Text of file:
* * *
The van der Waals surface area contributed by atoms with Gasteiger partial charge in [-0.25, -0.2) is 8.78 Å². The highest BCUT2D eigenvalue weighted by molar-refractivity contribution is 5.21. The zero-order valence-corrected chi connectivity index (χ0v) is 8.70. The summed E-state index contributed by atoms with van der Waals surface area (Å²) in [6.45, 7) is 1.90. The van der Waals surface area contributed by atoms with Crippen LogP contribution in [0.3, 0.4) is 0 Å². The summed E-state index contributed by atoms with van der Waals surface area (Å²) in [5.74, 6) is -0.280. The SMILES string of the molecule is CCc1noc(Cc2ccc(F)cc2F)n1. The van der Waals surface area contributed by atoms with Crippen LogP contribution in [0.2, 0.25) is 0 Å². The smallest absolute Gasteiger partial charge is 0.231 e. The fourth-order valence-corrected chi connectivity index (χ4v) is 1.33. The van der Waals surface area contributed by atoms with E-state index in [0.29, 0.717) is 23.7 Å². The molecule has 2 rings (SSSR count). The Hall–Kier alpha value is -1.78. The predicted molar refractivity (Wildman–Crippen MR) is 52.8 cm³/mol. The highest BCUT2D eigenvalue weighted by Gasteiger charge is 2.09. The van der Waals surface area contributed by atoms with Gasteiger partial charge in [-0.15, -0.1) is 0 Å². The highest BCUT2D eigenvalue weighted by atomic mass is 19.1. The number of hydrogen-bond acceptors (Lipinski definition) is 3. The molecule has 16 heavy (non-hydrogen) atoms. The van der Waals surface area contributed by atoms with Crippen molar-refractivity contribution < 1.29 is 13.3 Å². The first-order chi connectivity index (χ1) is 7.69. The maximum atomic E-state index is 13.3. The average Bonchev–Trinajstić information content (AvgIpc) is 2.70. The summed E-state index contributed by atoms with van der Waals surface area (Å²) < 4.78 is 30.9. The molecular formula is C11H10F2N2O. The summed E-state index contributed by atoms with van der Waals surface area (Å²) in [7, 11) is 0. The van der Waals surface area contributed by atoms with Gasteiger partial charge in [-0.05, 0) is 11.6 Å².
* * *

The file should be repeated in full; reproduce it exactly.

The van der Waals surface area contributed by atoms with Gasteiger partial charge in [-0.25, -0.2) is 8.78 Å². The highest BCUT2D eigenvalue weighted by molar-refractivity contribution is 5.21. The zero-order valence-corrected chi connectivity index (χ0v) is 8.70. The summed E-state index contributed by atoms with van der Waals surface area (Å²) in [6.45, 7) is 1.90. The van der Waals surface area contributed by atoms with Crippen LogP contribution in [0.3, 0.4) is 0 Å². The summed E-state index contributed by atoms with van der Waals surface area (Å²) in [5.74, 6) is -0.280. The SMILES string of the molecule is CCc1noc(Cc2ccc(F)cc2F)n1. The van der Waals surface area contributed by atoms with Crippen LogP contribution in [0.2, 0.25) is 0 Å². The smallest absolute Gasteiger partial charge is 0.231 e. The fourth-order valence-corrected chi connectivity index (χ4v) is 1.33. The van der Waals surface area contributed by atoms with E-state index in [0.29, 0.717) is 23.7 Å². The molecule has 2 rings (SSSR count). The Hall–Kier alpha value is -1.78. The predicted molar refractivity (Wildman–Crippen MR) is 52.8 cm³/mol. The highest BCUT2D eigenvalue weighted by Gasteiger charge is 2.09. The van der Waals surface area contributed by atoms with Gasteiger partial charge in [-0.15, -0.1) is 0 Å². The highest BCUT2D eigenvalue weighted by atomic mass is 19.1. The number of hydrogen-bond acceptors (Lipinski definition) is 3. The molecule has 16 heavy (non-hydrogen) atoms. The van der Waals surface area contributed by atoms with Crippen molar-refractivity contribution < 1.29 is 13.3 Å². The first-order chi connectivity index (χ1) is 7.69. The maximum atomic E-state index is 13.3. The average Bonchev–Trinajstić information content (AvgIpc) is 2.70. The summed E-state index contributed by atoms with van der Waals surface area (Å²) < 4.78 is 30.9. The molecular formula is C11H10F2N2O. The summed E-state index contributed by atoms with van der Waals surface area (Å²) in [7, 11) is 0. The van der Waals surface area contributed by atoms with Gasteiger partial charge in [-0.05, 0) is 11.6 Å².